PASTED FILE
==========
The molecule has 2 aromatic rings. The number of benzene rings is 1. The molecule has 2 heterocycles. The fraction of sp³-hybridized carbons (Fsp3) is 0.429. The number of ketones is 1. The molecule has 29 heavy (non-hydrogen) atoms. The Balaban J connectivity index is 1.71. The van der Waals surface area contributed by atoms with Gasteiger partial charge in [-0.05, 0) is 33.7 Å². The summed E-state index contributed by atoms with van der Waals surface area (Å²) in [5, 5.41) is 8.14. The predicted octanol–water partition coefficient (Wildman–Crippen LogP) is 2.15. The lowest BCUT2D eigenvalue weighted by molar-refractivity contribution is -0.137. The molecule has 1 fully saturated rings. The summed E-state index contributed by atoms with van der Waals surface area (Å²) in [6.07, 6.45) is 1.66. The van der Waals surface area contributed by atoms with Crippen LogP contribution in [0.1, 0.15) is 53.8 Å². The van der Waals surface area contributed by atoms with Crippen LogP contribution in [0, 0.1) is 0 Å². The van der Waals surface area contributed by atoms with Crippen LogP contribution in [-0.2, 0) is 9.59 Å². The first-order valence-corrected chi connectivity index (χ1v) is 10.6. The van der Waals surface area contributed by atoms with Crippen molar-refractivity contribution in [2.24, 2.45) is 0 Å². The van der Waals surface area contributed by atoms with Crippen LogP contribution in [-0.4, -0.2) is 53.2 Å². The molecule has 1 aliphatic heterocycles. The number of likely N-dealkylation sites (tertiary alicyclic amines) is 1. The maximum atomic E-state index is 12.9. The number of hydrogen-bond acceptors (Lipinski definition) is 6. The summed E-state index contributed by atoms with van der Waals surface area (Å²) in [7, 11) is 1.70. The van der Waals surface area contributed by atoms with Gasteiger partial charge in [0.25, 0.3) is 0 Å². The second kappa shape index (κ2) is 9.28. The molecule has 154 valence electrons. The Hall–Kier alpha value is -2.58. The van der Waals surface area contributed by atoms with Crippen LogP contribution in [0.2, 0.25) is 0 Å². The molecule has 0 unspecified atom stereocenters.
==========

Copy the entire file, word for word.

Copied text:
The molecule has 2 aromatic rings. The number of benzene rings is 1. The molecule has 2 heterocycles. The fraction of sp³-hybridized carbons (Fsp3) is 0.429. The number of ketones is 1. The molecule has 29 heavy (non-hydrogen) atoms. The Balaban J connectivity index is 1.71. The van der Waals surface area contributed by atoms with Gasteiger partial charge in [-0.05, 0) is 33.7 Å². The summed E-state index contributed by atoms with van der Waals surface area (Å²) in [5, 5.41) is 8.14. The predicted octanol–water partition coefficient (Wildman–Crippen LogP) is 2.15. The lowest BCUT2D eigenvalue weighted by molar-refractivity contribution is -0.137. The molecule has 1 fully saturated rings. The summed E-state index contributed by atoms with van der Waals surface area (Å²) in [6.07, 6.45) is 1.66. The van der Waals surface area contributed by atoms with Crippen LogP contribution in [0.1, 0.15) is 53.8 Å². The van der Waals surface area contributed by atoms with Crippen LogP contribution in [0, 0.1) is 0 Å². The van der Waals surface area contributed by atoms with Crippen LogP contribution in [-0.2, 0) is 9.59 Å². The first-order valence-corrected chi connectivity index (χ1v) is 10.6. The van der Waals surface area contributed by atoms with Crippen molar-refractivity contribution in [2.24, 2.45) is 0 Å². The van der Waals surface area contributed by atoms with Crippen LogP contribution in [-0.4, -0.2) is 53.2 Å². The molecule has 1 aliphatic heterocycles. The number of likely N-dealkylation sites (tertiary alicyclic amines) is 1. The maximum atomic E-state index is 12.9. The number of hydrogen-bond acceptors (Lipinski definition) is 6. The summed E-state index contributed by atoms with van der Waals surface area (Å²) in [7, 11) is 1.70. The van der Waals surface area contributed by atoms with Gasteiger partial charge in [0.25, 0.3) is 0 Å². The second kappa shape index (κ2) is 9.28. The molecule has 154 valence electrons. The Hall–Kier alpha value is -2.58. The van der Waals surface area contributed by atoms with Crippen LogP contribution in [0.2, 0.25) is 0 Å². The molecule has 0 unspecified atom stereocenters.